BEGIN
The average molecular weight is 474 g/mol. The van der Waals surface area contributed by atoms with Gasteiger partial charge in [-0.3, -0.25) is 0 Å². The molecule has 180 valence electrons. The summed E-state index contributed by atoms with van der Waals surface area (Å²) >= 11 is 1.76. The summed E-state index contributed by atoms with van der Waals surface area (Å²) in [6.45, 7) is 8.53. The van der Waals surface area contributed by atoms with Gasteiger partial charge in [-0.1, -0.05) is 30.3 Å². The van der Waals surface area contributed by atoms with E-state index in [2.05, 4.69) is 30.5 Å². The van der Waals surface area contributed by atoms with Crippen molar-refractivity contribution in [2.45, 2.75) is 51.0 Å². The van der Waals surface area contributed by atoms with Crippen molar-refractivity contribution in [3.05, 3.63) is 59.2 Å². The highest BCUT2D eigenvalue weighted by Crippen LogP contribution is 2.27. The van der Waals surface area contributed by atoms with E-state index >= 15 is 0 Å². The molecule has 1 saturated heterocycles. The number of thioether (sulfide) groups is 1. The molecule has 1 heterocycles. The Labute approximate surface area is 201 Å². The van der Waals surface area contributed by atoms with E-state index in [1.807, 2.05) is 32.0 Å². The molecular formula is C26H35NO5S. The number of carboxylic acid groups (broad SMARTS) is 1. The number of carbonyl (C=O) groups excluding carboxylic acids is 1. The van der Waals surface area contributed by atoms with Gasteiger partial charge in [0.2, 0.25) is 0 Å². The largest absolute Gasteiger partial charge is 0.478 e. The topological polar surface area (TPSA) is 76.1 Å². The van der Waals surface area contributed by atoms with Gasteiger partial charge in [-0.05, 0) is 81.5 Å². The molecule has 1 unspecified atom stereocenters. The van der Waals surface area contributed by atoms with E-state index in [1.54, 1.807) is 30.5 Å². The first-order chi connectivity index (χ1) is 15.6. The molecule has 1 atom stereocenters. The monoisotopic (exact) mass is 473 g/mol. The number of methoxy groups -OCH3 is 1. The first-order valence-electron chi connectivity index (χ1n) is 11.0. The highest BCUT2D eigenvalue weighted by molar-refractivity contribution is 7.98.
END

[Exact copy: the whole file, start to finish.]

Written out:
The average molecular weight is 474 g/mol. The van der Waals surface area contributed by atoms with Gasteiger partial charge in [-0.3, -0.25) is 0 Å². The molecule has 180 valence electrons. The summed E-state index contributed by atoms with van der Waals surface area (Å²) >= 11 is 1.76. The summed E-state index contributed by atoms with van der Waals surface area (Å²) in [6.45, 7) is 8.53. The van der Waals surface area contributed by atoms with Gasteiger partial charge in [-0.1, -0.05) is 30.3 Å². The van der Waals surface area contributed by atoms with E-state index in [2.05, 4.69) is 30.5 Å². The van der Waals surface area contributed by atoms with Crippen molar-refractivity contribution in [2.45, 2.75) is 51.0 Å². The van der Waals surface area contributed by atoms with Crippen molar-refractivity contribution in [3.05, 3.63) is 59.2 Å². The highest BCUT2D eigenvalue weighted by Crippen LogP contribution is 2.27. The van der Waals surface area contributed by atoms with E-state index >= 15 is 0 Å². The molecule has 1 saturated heterocycles. The number of thioether (sulfide) groups is 1. The molecule has 1 heterocycles. The Labute approximate surface area is 201 Å². The van der Waals surface area contributed by atoms with E-state index in [1.807, 2.05) is 32.0 Å². The molecular formula is C26H35NO5S. The number of carboxylic acid groups (broad SMARTS) is 1. The number of carbonyl (C=O) groups excluding carboxylic acids is 1. The van der Waals surface area contributed by atoms with Gasteiger partial charge in [0.2, 0.25) is 0 Å². The largest absolute Gasteiger partial charge is 0.478 e. The topological polar surface area (TPSA) is 76.1 Å². The van der Waals surface area contributed by atoms with Gasteiger partial charge in [-0.05, 0) is 81.5 Å². The molecule has 1 unspecified atom stereocenters. The van der Waals surface area contributed by atoms with E-state index in [1.54, 1.807) is 30.5 Å². The first-order chi connectivity index (χ1) is 15.6. The molecule has 1 atom stereocenters. The monoisotopic (exact) mass is 473 g/mol. The number of methoxy groups -OCH3 is 1. The first-order valence-electron chi connectivity index (χ1n) is 11.0. The highest BCUT2D eigenvalue weighted by molar-refractivity contribution is 7.98.